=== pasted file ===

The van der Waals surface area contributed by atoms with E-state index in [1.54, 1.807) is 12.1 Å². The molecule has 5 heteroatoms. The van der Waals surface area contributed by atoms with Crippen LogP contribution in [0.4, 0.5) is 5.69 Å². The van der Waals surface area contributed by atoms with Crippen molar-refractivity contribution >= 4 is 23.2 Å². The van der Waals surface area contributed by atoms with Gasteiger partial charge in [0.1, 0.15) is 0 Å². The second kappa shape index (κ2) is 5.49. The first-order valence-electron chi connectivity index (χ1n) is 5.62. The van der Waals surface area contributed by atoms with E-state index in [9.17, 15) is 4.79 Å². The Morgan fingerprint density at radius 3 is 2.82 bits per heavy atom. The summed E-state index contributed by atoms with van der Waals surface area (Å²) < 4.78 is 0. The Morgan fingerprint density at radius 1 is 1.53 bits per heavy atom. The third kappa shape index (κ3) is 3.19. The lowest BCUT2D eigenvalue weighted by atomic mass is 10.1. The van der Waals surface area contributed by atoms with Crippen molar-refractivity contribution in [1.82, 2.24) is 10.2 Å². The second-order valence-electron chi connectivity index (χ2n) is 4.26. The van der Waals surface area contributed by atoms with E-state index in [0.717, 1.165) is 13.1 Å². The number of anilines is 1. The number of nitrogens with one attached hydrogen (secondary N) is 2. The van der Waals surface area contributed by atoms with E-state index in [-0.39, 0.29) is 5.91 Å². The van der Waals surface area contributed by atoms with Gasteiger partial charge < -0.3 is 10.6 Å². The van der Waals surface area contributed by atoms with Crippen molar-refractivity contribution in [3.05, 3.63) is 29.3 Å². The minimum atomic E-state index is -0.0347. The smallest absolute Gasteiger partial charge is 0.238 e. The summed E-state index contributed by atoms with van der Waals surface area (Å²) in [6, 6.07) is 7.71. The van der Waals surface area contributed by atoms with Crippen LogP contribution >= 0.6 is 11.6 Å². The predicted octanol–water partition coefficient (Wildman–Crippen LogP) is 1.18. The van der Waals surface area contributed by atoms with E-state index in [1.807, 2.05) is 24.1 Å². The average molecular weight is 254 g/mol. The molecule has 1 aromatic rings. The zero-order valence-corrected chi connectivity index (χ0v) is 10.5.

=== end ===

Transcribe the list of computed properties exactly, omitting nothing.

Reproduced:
The van der Waals surface area contributed by atoms with E-state index in [1.54, 1.807) is 12.1 Å². The molecule has 5 heteroatoms. The van der Waals surface area contributed by atoms with Crippen LogP contribution in [0.4, 0.5) is 5.69 Å². The van der Waals surface area contributed by atoms with Crippen molar-refractivity contribution >= 4 is 23.2 Å². The van der Waals surface area contributed by atoms with Gasteiger partial charge in [0.1, 0.15) is 0 Å². The second kappa shape index (κ2) is 5.49. The first-order valence-electron chi connectivity index (χ1n) is 5.62. The van der Waals surface area contributed by atoms with E-state index in [9.17, 15) is 4.79 Å². The Morgan fingerprint density at radius 3 is 2.82 bits per heavy atom. The summed E-state index contributed by atoms with van der Waals surface area (Å²) < 4.78 is 0. The Morgan fingerprint density at radius 1 is 1.53 bits per heavy atom. The third kappa shape index (κ3) is 3.19. The lowest BCUT2D eigenvalue weighted by atomic mass is 10.1. The van der Waals surface area contributed by atoms with Crippen molar-refractivity contribution in [1.82, 2.24) is 10.2 Å². The second-order valence-electron chi connectivity index (χ2n) is 4.26. The van der Waals surface area contributed by atoms with E-state index in [0.717, 1.165) is 13.1 Å². The number of anilines is 1. The number of nitrogens with one attached hydrogen (secondary N) is 2. The van der Waals surface area contributed by atoms with E-state index in [-0.39, 0.29) is 5.91 Å². The van der Waals surface area contributed by atoms with Gasteiger partial charge < -0.3 is 10.6 Å². The van der Waals surface area contributed by atoms with Crippen molar-refractivity contribution in [3.05, 3.63) is 29.3 Å². The minimum atomic E-state index is -0.0347. The smallest absolute Gasteiger partial charge is 0.238 e. The summed E-state index contributed by atoms with van der Waals surface area (Å²) in [6, 6.07) is 7.71. The van der Waals surface area contributed by atoms with Crippen LogP contribution >= 0.6 is 11.6 Å². The predicted octanol–water partition coefficient (Wildman–Crippen LogP) is 1.18. The van der Waals surface area contributed by atoms with E-state index in [1.807, 2.05) is 24.1 Å². The average molecular weight is 254 g/mol. The molecule has 1 aromatic rings. The zero-order valence-corrected chi connectivity index (χ0v) is 10.5.